The Vaudeville of Michael Curtiz

December 24 is the birthday of the great film director Michael Curtiz (Mihály Kertész, 1886-1962). Curtiz was born to Jewish parents in Budapest, in what was then Austria-Hungary. His birth name was Manó Kaminer; he changed it to Mihály Kertész as a young man in order to sound more Hungarian, then changed it once again to sound more English when he moved to Hollywood in 1926.

Curtiz’s body of work is too big a topic for a single blogpost. He directed so many movies in so many genres, so many of them classics…it’s practically the entire Warner Brothers story…plus several years of European prologue. So today, we look at just a single slice of it, which I call “vaudeville“. Most, but not all, of them are musicals; almost of them star vaudeville veterans. and vaudeville is our first duty on this blog! My next post on Curtiz will be on his horror films, which we’ll publish here next October.

Mammy (1930)

Mammy was Al Jolson‘s fourth feature length film, an obvious attempt to follow up on the themes of The Jazz Singer, with songs by  Irving Berlin .More on the film, which documents the minstrel show tradition such as it was, here. 

Under a Texas Moon (1930)

Under a Texas Moon was the second all-color, all-talking feature to contain exteriors, as well as the second western shot in color and the first all-talking, all-color western. Also it’s a musical! It stars Frank Fay, Raquel Torres (from Duck Soup), Myrna Loy and Armida. 

Bright Lights (1930)

A Technicolor musical starring Frank Fay and Dorothy Mackaill, it was released in America in a truncated non-musical version after it was decided that the public was tired of musicals. Today, only a cut, black-and-white version is known to exist. Bright Lights is also John Carradine’s first film.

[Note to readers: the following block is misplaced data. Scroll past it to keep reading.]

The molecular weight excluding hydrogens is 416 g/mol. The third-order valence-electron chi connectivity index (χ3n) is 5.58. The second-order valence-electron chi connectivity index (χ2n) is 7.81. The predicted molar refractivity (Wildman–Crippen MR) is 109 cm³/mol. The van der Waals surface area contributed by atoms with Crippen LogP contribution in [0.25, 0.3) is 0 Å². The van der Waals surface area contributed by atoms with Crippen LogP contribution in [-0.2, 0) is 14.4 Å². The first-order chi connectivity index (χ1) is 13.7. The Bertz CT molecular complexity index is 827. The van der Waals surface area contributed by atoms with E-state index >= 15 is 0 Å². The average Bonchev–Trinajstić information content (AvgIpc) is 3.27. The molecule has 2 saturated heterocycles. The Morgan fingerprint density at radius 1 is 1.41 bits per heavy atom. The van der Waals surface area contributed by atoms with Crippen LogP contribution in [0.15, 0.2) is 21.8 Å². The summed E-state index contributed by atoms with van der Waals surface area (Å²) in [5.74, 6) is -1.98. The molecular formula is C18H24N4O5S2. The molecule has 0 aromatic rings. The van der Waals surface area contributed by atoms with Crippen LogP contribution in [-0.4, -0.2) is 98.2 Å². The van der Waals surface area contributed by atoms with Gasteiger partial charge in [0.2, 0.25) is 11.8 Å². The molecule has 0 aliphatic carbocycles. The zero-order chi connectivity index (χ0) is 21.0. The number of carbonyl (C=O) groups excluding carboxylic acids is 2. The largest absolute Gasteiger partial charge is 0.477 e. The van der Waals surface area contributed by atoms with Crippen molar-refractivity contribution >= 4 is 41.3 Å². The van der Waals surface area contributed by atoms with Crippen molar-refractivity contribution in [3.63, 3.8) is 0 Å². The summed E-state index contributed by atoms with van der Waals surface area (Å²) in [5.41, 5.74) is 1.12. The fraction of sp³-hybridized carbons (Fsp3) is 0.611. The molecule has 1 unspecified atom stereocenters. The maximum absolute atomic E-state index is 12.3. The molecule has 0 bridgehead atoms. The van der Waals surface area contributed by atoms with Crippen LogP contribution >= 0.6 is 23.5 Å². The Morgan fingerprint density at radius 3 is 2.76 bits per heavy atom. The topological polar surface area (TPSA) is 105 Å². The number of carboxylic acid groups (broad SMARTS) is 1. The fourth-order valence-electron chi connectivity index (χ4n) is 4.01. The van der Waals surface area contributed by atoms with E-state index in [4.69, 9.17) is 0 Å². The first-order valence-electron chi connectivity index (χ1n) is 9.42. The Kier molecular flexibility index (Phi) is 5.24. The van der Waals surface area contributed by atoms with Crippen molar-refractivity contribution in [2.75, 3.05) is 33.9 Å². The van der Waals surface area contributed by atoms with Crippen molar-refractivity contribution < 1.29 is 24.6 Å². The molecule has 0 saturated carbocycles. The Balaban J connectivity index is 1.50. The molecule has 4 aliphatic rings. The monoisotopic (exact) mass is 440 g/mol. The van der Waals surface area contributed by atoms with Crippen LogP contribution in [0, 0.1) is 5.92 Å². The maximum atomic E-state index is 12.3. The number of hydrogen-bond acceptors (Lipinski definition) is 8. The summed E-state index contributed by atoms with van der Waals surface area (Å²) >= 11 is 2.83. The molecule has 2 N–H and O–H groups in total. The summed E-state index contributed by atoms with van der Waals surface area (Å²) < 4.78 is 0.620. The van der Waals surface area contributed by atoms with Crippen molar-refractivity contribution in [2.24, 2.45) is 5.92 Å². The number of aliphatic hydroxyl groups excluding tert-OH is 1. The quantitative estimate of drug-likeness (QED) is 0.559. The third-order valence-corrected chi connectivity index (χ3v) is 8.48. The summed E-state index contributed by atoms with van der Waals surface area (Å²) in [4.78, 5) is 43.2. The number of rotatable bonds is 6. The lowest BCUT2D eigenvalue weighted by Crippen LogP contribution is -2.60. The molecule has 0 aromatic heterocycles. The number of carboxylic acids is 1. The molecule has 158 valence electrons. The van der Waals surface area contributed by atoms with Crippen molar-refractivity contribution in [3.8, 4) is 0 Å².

God’s Gift To Women (1931)

A perfect vehicle for star Frank Fay , originally conceived of a musical, but released as a straight comedy. It’s about a womanizer who finally falls for a woman and has to prove that he is on the level. The cast also includes Laura La Plante, Joan Blondell, Armand Kaliz and Charles Winninger.

Angels with Dirty Faces (1938)

The second movie to feature the Dead End KidsAngels with Dirty Faces also stars James Cagney, Humphrey Bogart, and Pat O’Brien.

Yankee Doodle Dandy (1942)

On any short list of Curtiz’s best known and loved films, this bio-pic of George M. Cohan and his performing family the Four Cohans memorably stars James Cagney and Walter Huston and features Eddie Foy Jr., Cuddles Sakall and Walter Catlett. It is easily one of the best Hollywood bio-pics and one of the truest movies about vaudeville. Much more on the film here. 

This is the Army (1943)

Adapted from Irving Berlin’s patriotic Broadway show of the previous year. Like Yankee Doodle Dandy, it was devised as a World War II morale booster. It stars George Murphy and Ronald Reagan. 

Night and Day (1946)

Cary Grant stars as Cole Porter in this musical bio-pic.

My Dream is Yours (1949)

A remake of the earlier Warner Brothers musical Twenty Million Sweethearts (1934) starring Jack Carson, Doris Day (in her second film role), Adolphe Menjou, Eve ArdenCuddles Sakall, Edgar Kennedy, and Franklin Pangborn.

Young Man with a Horn (1950)